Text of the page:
Home Loans and PMI – What is it all about?


If you are a current or future homeowner with a conventional home loan, then you will want to be aware of a federal law that establishes rights for homeowners and rules for lenders in regards to private mortgage insurance or PMI cancellation. Knowledge is power, so knowing the right information could help you eliminate monthly premiums that you may be paying unnecessarily on. PMI Videoconfused guy




What is Private Mortgage Insurance or PMI?

One of the most commonly asked mortgage questions that we hear is: “What exactly is PMI and why do I have to have it?” Private Mortgage Insurance or PMI is extra insurance that mortgage lenders require from most homebuyers who obtain conventional loans that are more than 80 percent of their new home’s loan-to-value or LTV. In other words, homebuyers that put less than 20% down are normally required to have private mortgage insurance.

Are there any benefits to having PMI?

Yes, believe it or not, there are benefits to having Private Mortgage Insurance. PMI plays a major and very important role in the mortgage industry by protecting a lender against loss if a borrower defaults on a loan and by enabling borrowers with less cash to have greater access to homeownership. With PMI in place, you could purchase a home with as little as 5% down payment. So the benefit to a lot of homeowners is that they can buy a home sooner without waiting years to save up the full 20% down payment.

The Homeowner’s Protection Act (HPA) of 1998

The Homeowners Protection Act of 1998 became effective on July 29, 1999. The Act requires that mortgage lenders or servicers (who you make your payment to) provide certain disclosures and notifications concerning private mortgage insurance or PMI on residential mortgage transactions originated on or after July 29, 1999. The Act requires special disclosures to borrowers who have existing residential mortgages, i.e., those consummated before July 29, 1999. Finally, it provides for the cancellation and termination of PMI. This last part is the most important. Read more here: HPA Act

What Is a Residential Mortgage Transaction?

There are four requirements for a transaction to be considered a residential mortgage transaction: (1) a mortgage or deed of trust must be created or retained; (2) the property securing the loan must be a single-family dwelling; (3) the single-family dwelling must be the primary residence of the borrower; and (4) the purpose of the transaction must be to finance the acquisition, initial construction, or refinancing of that dwelling.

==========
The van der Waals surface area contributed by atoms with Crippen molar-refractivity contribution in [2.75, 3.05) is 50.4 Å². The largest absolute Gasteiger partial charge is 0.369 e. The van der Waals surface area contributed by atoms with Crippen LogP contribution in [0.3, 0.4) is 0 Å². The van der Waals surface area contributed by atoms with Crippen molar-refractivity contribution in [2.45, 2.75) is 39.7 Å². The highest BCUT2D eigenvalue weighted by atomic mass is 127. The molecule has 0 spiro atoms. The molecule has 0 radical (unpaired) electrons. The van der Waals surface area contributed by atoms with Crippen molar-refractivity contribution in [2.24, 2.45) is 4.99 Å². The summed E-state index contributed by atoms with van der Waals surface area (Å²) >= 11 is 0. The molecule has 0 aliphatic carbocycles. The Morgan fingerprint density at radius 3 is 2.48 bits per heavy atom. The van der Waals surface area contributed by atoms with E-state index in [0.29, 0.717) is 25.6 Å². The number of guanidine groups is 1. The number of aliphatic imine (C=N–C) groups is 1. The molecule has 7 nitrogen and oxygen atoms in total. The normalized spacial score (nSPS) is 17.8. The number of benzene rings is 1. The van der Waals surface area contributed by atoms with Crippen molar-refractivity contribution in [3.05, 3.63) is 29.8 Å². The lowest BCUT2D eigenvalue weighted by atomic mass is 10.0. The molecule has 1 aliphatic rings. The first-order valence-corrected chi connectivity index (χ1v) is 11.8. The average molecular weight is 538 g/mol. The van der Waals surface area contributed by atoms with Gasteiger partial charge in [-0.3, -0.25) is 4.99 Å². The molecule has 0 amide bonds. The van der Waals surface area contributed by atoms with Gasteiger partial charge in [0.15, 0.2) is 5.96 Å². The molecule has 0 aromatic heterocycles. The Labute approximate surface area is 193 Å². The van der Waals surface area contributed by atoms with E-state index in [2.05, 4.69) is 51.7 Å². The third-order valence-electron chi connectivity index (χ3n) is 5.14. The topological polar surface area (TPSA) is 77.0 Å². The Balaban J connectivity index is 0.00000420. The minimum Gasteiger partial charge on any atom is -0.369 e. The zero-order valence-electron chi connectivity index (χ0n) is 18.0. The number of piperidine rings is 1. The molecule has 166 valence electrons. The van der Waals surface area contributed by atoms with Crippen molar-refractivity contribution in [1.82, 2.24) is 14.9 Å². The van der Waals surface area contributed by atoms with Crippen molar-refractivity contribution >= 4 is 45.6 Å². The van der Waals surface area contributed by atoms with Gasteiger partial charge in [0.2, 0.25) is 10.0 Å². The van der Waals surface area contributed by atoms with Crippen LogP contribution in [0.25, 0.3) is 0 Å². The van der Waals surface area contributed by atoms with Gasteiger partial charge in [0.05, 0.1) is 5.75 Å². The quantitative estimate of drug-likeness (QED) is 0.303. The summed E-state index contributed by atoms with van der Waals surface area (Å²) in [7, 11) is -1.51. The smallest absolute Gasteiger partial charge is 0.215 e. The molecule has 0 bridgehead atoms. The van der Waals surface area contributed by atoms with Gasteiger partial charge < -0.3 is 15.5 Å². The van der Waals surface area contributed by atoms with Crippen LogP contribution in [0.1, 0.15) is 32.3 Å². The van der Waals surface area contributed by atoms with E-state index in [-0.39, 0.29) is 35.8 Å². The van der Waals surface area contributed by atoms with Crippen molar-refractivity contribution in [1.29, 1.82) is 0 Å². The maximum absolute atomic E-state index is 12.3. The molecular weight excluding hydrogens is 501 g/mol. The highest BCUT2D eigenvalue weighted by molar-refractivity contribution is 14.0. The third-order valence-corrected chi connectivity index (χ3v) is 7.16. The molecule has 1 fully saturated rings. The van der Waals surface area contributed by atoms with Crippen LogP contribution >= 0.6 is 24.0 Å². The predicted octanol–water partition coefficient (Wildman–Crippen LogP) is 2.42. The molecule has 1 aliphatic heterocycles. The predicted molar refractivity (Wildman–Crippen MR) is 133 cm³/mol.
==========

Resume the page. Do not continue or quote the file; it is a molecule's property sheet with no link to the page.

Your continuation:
How can I get rid of PMI?


Under the Homeowner’s Protection Act, you have the right to request cancellation of PMI when you pay down your mortgage to the point that it equals 80 percent of the original purchase price or appraised value of your home at the time the loan was obtained, whichever is less. You also need a good payment history, meaning that you have not been 30 days late with your mortgage payment within a year of your request, or 60 days late within two years. Your lender may require evidence that the value of the property has not declined below its original value and that the property does not have a second mortgage, such as a home equity loan.

Automatic Termination

Under the Homeowner’s Protection Act, mortgage lenders or servicers must automatically cancel PMI coverage on most loans, once you pay down your mortgage to 78 percent of the value if you are current on your loan. If the loan is delinquent on the date of automatic termination, the lender must terminate the coverage as soon thereafter as the loan becomes current. Lenders must terminate the coverage within 30 days of cancellation or the automatic termination date, and are not permitted to require PMI premiums after this date. Any unearned premiums must be returned to you within 45 days of the cancellation or termination date.

For high risk loans, mortgage lenders or servicers are required to automatically cancel PMI coverage once the mortgage is paid down to 77 percent of the original value of the property, provided you are current on your loan.

Final Termination

Under HPA, if PMI has not been canceled or otherwise terminated, coverage must be removed when the loan reaches the midpoint of the amortization period. On a 30-year loan with 360 monthly payments, for example, the chronological midpoint would occur after 180 payments. This provision also requires that the borrower must be current on the payments required by the terms of the mortgage. Final termination must occur within 30 days of this date.

If you have other questions about Conventional home loans and Private Mortgage Insurance, then please give us a call or send us an email.

Joseph Small and his team at Guild Mortgage Company is your trusted source for all your Conventional home loan mortgage needs in Tucson, Green Valley, Oro Valley and Vail, Arizona. Give them a call today! Maybe one day you too will say, “Joe’s My Lender!” (520) 303-5620

By Joseph Small

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